There’s a dirty little secret about computer performance that is hiding within plain sight. A solid state drive (SSD) will take almost any machine manufactured within the past five to ten years and give it a massive performance boost.
I have an Asus 1000HE EEEPC Netbook from four or five years ago. It came with a 160 gigabyte 5900 RPM conventional spinning hard drive. With the conventional hard drive, the computer was painfully slow to boot up and to use. It would take the better part of 10 minutes to completely boot up and become usable.
I installed a 120 gigabyte Crucial M500 SSD drive into it and restored the operating system (Windows XP SP3) from the original system DVD that came with the machine. After installing the software I will be using with the machine, including Adobe Audition 1.5 and MS Office XP, it completely boots up and is 100% usable within 30 seconds! Programs load immediately and windows snap to attention.
I use this machine as a handy backup machine to an older SSD-equipped white plastic Macbook. The Asus Netbook doesn’t take up much room when I’m traveling. I realize that XP is no longer being supported by Microsoft, but I want to hang on to the perfectly functional older software such as Adobe Audition 1.5 that really has no modern equivalent that I like nearly as well. I am not browsing or doing email with this machine, so it should be perfectly safe to continue to use well into the future.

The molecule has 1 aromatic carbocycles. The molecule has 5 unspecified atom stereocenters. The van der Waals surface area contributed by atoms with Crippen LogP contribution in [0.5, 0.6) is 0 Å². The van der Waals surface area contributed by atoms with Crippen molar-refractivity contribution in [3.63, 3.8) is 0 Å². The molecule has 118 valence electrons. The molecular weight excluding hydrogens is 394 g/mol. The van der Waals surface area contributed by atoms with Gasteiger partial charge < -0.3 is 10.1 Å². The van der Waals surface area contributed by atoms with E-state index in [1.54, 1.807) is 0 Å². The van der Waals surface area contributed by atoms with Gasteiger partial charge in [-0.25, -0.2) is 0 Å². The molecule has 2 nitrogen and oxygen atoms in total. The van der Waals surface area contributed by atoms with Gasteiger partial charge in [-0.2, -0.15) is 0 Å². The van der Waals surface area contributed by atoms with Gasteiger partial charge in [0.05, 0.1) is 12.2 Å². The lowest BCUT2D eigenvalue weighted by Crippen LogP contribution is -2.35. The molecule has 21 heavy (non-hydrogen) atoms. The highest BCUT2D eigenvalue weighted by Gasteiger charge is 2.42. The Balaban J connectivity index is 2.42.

The move to mobile has caused me to shift away from relying much on traditional computers. During the last year I have used my computers only to record podcasts with. Email and browsing are handled exclusively on mobile devices.
In recent years I’ve grown increasingly annoyed by the constant upgrade cycle drumbeat. It seems there is always some fix or some new supposedly “must have” version of virtually every piece of hardware and software. Why upgrade? “Better performance” and/or “better security” are almost always the answers that are either given or implied. Often I find that NOT to be the case.
Operating system updates end up destroying existing software and hardware compatabilities. Sometimes software that won’t work on a new version of an operating system is never updated or replaced, and the functionality is simply lost.
So, if you have an older machine, including both Windows and Mac, depending on what you are using it for, if you want to hold on to perfectly functional older hardware and software, installing an SSD into an older machine can give it an incredible performance boost that will blow away any brand new machine that is not equipped with an SSD drive. Also, SSD prices contine to go down. A 120 gigabyte Crucial M500 drive now sells for about $72 dollars on Amazon, making it one amazing inexpensive upgrade that offers the absolute most bang possible for the buck!